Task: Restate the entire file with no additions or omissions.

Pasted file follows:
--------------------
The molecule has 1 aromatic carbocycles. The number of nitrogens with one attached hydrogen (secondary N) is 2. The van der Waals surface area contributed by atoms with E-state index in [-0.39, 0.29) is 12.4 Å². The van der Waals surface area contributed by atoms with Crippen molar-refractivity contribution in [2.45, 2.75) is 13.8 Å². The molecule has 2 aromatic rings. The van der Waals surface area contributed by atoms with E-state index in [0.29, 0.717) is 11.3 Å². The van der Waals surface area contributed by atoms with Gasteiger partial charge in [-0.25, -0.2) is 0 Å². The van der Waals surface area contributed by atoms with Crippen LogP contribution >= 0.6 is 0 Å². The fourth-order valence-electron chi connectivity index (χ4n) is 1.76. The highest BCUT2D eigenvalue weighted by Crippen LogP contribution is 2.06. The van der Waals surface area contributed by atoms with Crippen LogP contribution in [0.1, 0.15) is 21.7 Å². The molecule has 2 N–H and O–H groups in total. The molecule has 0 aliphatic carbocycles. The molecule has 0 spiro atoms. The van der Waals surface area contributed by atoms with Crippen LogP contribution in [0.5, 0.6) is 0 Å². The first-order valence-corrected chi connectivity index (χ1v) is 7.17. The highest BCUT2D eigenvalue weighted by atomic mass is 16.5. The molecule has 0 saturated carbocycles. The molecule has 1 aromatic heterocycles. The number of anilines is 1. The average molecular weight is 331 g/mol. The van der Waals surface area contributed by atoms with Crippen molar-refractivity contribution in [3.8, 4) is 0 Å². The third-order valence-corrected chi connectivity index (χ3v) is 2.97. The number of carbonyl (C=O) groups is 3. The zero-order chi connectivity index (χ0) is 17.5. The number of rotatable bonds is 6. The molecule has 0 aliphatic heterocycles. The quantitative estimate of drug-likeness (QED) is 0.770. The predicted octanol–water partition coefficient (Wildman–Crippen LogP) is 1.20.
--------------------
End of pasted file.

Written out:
The molecule has 1 aromatic carbocycles. The number of nitrogens with one attached hydrogen (secondary N) is 2. The van der Waals surface area contributed by atoms with E-state index in [-0.39, 0.29) is 12.4 Å². The van der Waals surface area contributed by atoms with Crippen molar-refractivity contribution in [2.45, 2.75) is 13.8 Å². The molecule has 2 aromatic rings. The van der Waals surface area contributed by atoms with E-state index in [0.29, 0.717) is 11.3 Å². The van der Waals surface area contributed by atoms with Gasteiger partial charge in [-0.25, -0.2) is 0 Å². The van der Waals surface area contributed by atoms with Crippen LogP contribution >= 0.6 is 0 Å². The fourth-order valence-electron chi connectivity index (χ4n) is 1.76. The highest BCUT2D eigenvalue weighted by Crippen LogP contribution is 2.06. The van der Waals surface area contributed by atoms with Crippen LogP contribution in [0.1, 0.15) is 21.7 Å². The molecule has 2 N–H and O–H groups in total. The molecule has 0 aliphatic carbocycles. The molecule has 0 spiro atoms. The van der Waals surface area contributed by atoms with Crippen LogP contribution in [0.5, 0.6) is 0 Å². The first-order valence-corrected chi connectivity index (χ1v) is 7.17. The highest BCUT2D eigenvalue weighted by atomic mass is 16.5. The molecule has 0 saturated carbocycles. The molecule has 1 aromatic heterocycles. The number of anilines is 1. The average molecular weight is 331 g/mol. The van der Waals surface area contributed by atoms with Crippen molar-refractivity contribution in [3.8, 4) is 0 Å². The third-order valence-corrected chi connectivity index (χ3v) is 2.97. The number of carbonyl (C=O) groups is 3. The zero-order chi connectivity index (χ0) is 17.5. The number of rotatable bonds is 6. The molecule has 0 aliphatic heterocycles. The quantitative estimate of drug-likeness (QED) is 0.770. The predicted octanol–water partition coefficient (Wildman–Crippen LogP) is 1.20.